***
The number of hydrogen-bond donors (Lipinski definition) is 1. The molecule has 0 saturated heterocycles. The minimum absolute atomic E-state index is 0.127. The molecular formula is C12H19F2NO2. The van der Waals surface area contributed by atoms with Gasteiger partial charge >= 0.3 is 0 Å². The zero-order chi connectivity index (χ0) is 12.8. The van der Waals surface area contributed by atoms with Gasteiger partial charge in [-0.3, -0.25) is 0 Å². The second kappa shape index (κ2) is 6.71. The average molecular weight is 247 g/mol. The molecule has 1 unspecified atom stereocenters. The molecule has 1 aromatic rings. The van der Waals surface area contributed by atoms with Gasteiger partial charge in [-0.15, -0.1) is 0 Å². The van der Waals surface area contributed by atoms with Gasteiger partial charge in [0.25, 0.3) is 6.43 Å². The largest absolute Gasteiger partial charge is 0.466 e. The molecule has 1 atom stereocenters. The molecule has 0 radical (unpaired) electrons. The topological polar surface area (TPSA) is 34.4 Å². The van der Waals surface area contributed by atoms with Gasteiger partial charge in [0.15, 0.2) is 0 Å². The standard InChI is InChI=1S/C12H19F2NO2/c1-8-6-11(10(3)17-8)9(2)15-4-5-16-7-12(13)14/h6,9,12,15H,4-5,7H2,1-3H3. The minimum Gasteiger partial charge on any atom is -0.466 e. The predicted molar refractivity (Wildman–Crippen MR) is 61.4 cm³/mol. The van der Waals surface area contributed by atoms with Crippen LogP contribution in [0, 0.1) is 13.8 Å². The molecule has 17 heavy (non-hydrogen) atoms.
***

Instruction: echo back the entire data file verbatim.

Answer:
The number of hydrogen-bond donors (Lipinski definition) is 1. The molecule has 0 saturated heterocycles. The minimum absolute atomic E-state index is 0.127. The molecular formula is C12H19F2NO2. The van der Waals surface area contributed by atoms with Gasteiger partial charge >= 0.3 is 0 Å². The zero-order chi connectivity index (χ0) is 12.8. The van der Waals surface area contributed by atoms with Gasteiger partial charge in [-0.3, -0.25) is 0 Å². The second kappa shape index (κ2) is 6.71. The average molecular weight is 247 g/mol. The molecule has 1 unspecified atom stereocenters. The molecule has 1 aromatic rings. The van der Waals surface area contributed by atoms with Gasteiger partial charge in [-0.15, -0.1) is 0 Å². The van der Waals surface area contributed by atoms with Gasteiger partial charge in [0.25, 0.3) is 6.43 Å². The largest absolute Gasteiger partial charge is 0.466 e. The molecule has 1 atom stereocenters. The molecule has 0 radical (unpaired) electrons. The topological polar surface area (TPSA) is 34.4 Å². The van der Waals surface area contributed by atoms with Gasteiger partial charge in [0.15, 0.2) is 0 Å². The standard InChI is InChI=1S/C12H19F2NO2/c1-8-6-11(10(3)17-8)9(2)15-4-5-16-7-12(13)14/h6,9,12,15H,4-5,7H2,1-3H3. The minimum Gasteiger partial charge on any atom is -0.466 e. The predicted molar refractivity (Wildman–Crippen MR) is 61.4 cm³/mol. The van der Waals surface area contributed by atoms with Crippen LogP contribution in [0, 0.1) is 13.8 Å². The molecule has 17 heavy (non-hydrogen) atoms.